Study design: this is a retrospective observational study that was conducted at a government-run tertiary care centre in western India. The retained/forgotten ureteral stents were defined as the stents with an indwelling period of more than six months.

 

Duration/period of study and study population: the records of all such patients diagnosed and treated from January 2010 to January 2020 were retrospectively reviewed. This constituted the sample size.

 

Inclusion and exclusion criteria: the study included patients of all age groups and gender. In this study, the patients were either referred from other hospitals or were previously operated on at our centre. Only the stents with a recommended indwelling time of three months were included in the study.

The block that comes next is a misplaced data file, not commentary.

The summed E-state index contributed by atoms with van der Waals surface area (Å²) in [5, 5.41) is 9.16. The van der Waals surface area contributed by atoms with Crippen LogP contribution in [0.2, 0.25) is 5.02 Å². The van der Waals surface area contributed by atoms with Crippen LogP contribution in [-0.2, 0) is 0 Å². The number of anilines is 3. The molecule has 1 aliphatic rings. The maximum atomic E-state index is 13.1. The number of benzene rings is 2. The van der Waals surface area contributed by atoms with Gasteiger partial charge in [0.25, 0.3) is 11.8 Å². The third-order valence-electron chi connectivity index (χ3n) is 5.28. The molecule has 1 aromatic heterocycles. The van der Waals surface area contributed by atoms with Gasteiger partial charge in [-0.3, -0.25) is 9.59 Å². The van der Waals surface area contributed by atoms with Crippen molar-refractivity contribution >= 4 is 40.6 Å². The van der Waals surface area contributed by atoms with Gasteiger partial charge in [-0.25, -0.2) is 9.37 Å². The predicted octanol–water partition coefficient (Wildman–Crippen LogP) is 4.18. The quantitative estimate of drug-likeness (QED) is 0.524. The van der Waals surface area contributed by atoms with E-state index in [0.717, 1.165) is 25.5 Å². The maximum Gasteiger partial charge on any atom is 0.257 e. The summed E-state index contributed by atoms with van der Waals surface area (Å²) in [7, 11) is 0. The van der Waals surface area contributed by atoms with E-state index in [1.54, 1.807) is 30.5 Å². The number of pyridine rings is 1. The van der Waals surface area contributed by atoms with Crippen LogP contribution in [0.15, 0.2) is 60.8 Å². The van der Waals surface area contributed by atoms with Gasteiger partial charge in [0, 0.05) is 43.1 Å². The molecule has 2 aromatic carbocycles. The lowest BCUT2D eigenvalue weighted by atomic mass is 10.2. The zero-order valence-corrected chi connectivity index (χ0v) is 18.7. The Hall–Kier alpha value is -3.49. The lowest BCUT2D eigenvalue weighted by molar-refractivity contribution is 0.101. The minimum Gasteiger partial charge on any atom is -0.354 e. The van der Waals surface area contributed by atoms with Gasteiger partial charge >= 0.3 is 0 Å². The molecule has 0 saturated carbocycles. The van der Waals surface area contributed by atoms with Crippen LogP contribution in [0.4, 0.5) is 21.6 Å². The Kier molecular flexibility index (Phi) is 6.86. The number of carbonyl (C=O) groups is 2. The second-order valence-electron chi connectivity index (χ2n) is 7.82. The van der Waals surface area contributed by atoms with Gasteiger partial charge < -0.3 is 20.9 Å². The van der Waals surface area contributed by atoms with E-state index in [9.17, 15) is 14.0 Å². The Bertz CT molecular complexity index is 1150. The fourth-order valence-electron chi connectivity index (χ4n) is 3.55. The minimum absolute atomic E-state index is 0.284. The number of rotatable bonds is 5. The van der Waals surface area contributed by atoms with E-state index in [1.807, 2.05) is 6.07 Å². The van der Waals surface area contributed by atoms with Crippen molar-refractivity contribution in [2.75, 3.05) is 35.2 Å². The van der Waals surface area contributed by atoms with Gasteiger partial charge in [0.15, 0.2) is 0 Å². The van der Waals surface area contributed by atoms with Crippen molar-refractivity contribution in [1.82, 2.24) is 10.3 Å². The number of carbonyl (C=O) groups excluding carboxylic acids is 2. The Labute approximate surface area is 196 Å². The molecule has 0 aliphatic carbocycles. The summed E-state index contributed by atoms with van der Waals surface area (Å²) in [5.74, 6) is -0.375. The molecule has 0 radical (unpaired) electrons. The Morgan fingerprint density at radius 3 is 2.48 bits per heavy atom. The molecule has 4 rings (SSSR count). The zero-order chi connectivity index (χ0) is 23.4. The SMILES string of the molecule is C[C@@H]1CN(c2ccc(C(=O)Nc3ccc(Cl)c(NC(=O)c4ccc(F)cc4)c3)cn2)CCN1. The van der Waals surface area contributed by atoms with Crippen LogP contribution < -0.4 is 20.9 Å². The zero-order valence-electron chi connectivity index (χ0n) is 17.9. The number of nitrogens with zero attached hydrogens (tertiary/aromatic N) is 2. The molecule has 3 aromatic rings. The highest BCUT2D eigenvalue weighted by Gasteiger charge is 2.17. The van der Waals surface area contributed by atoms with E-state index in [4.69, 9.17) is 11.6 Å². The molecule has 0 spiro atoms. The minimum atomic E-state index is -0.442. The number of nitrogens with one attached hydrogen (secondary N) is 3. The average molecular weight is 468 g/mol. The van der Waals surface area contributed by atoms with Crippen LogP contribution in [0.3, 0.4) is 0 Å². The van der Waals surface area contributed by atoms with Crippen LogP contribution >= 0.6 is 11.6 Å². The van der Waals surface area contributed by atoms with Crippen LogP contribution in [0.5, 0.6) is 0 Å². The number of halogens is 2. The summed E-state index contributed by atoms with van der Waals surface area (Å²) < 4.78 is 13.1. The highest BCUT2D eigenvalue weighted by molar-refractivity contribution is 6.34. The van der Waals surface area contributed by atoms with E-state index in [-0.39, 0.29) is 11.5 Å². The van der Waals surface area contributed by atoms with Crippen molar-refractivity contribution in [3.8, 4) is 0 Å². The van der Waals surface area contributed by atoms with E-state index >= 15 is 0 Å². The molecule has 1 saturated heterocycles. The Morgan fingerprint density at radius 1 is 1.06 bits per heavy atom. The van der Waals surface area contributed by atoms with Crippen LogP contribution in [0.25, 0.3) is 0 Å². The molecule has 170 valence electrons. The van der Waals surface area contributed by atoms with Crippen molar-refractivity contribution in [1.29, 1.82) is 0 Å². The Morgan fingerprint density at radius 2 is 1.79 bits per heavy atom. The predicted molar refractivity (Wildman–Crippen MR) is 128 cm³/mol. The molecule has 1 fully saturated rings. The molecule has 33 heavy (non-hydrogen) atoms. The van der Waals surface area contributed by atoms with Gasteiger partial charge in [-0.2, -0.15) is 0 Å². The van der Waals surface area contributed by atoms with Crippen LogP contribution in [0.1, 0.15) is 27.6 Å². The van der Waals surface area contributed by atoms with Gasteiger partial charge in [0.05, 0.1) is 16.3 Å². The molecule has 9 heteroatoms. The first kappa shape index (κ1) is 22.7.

Ethical consideration: the institute ethics committee approved the study. (Ethics committee no. IEC/Pharm/RP/362/Mar/2021).

 

Variables: the parameters recorded were the patient´s demographic, medical history, presenting complaints, the primary reason for the placement of a ureteral stent, total indwelling time of the stent, and the reason for prolonged indwelling time. The part(s) of the stent encrusted (upper coil, lower coil, and body) were reviewed Based on the radiological investigations. Additionally, the type, the number of procedures performed, and the total number of sessions (single/multistage) needed to remove the stent and associated stones (if any) were also noted.